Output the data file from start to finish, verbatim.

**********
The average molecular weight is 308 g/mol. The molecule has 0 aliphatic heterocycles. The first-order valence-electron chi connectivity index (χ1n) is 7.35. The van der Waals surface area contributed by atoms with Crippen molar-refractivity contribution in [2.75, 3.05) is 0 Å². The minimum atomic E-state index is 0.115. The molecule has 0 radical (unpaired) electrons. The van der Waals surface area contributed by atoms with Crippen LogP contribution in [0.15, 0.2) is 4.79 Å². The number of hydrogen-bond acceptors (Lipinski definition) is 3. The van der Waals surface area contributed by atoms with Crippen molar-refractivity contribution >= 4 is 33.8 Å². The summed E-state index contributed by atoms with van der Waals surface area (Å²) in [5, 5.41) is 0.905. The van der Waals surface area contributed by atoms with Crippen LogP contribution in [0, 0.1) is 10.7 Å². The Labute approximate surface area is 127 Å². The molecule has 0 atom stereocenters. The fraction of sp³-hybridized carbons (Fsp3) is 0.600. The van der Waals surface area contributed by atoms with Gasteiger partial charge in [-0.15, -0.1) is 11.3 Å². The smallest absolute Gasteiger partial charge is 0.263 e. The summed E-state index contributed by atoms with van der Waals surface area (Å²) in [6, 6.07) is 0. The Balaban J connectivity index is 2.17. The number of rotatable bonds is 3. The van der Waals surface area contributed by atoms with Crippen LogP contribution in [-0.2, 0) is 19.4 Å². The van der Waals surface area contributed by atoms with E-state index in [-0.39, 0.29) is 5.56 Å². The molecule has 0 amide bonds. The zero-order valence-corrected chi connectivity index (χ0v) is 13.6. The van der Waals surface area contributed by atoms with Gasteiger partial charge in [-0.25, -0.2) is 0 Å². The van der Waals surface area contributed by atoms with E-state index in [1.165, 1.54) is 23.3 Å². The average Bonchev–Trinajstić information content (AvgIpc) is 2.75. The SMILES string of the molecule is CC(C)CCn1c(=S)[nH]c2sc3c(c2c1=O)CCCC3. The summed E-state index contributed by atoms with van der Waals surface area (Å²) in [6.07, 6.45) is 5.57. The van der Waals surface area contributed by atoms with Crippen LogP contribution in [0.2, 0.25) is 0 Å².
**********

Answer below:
The average molecular weight is 308 g/mol. The molecule has 0 aliphatic heterocycles. The first-order valence-electron chi connectivity index (χ1n) is 7.35. The van der Waals surface area contributed by atoms with Crippen molar-refractivity contribution in [2.75, 3.05) is 0 Å². The minimum atomic E-state index is 0.115. The molecule has 0 radical (unpaired) electrons. The van der Waals surface area contributed by atoms with Crippen LogP contribution in [0.15, 0.2) is 4.79 Å². The number of hydrogen-bond acceptors (Lipinski definition) is 3. The van der Waals surface area contributed by atoms with Crippen molar-refractivity contribution >= 4 is 33.8 Å². The summed E-state index contributed by atoms with van der Waals surface area (Å²) in [5, 5.41) is 0.905. The van der Waals surface area contributed by atoms with Crippen LogP contribution in [0, 0.1) is 10.7 Å². The Labute approximate surface area is 127 Å². The molecule has 0 atom stereocenters. The fraction of sp³-hybridized carbons (Fsp3) is 0.600. The van der Waals surface area contributed by atoms with Gasteiger partial charge in [-0.15, -0.1) is 11.3 Å². The smallest absolute Gasteiger partial charge is 0.263 e. The summed E-state index contributed by atoms with van der Waals surface area (Å²) in [6, 6.07) is 0. The Balaban J connectivity index is 2.17. The number of rotatable bonds is 3. The van der Waals surface area contributed by atoms with Crippen LogP contribution in [-0.2, 0) is 19.4 Å². The van der Waals surface area contributed by atoms with E-state index in [-0.39, 0.29) is 5.56 Å². The molecule has 0 amide bonds. The zero-order valence-corrected chi connectivity index (χ0v) is 13.6. The van der Waals surface area contributed by atoms with Gasteiger partial charge in [-0.25, -0.2) is 0 Å². The van der Waals surface area contributed by atoms with E-state index in [1.165, 1.54) is 23.3 Å². The average Bonchev–Trinajstić information content (AvgIpc) is 2.75. The SMILES string of the molecule is CC(C)CCn1c(=S)[nH]c2sc3c(c2c1=O)CCCC3. The summed E-state index contributed by atoms with van der Waals surface area (Å²) in [6.07, 6.45) is 5.57. The van der Waals surface area contributed by atoms with Crippen LogP contribution in [0.2, 0.25) is 0 Å².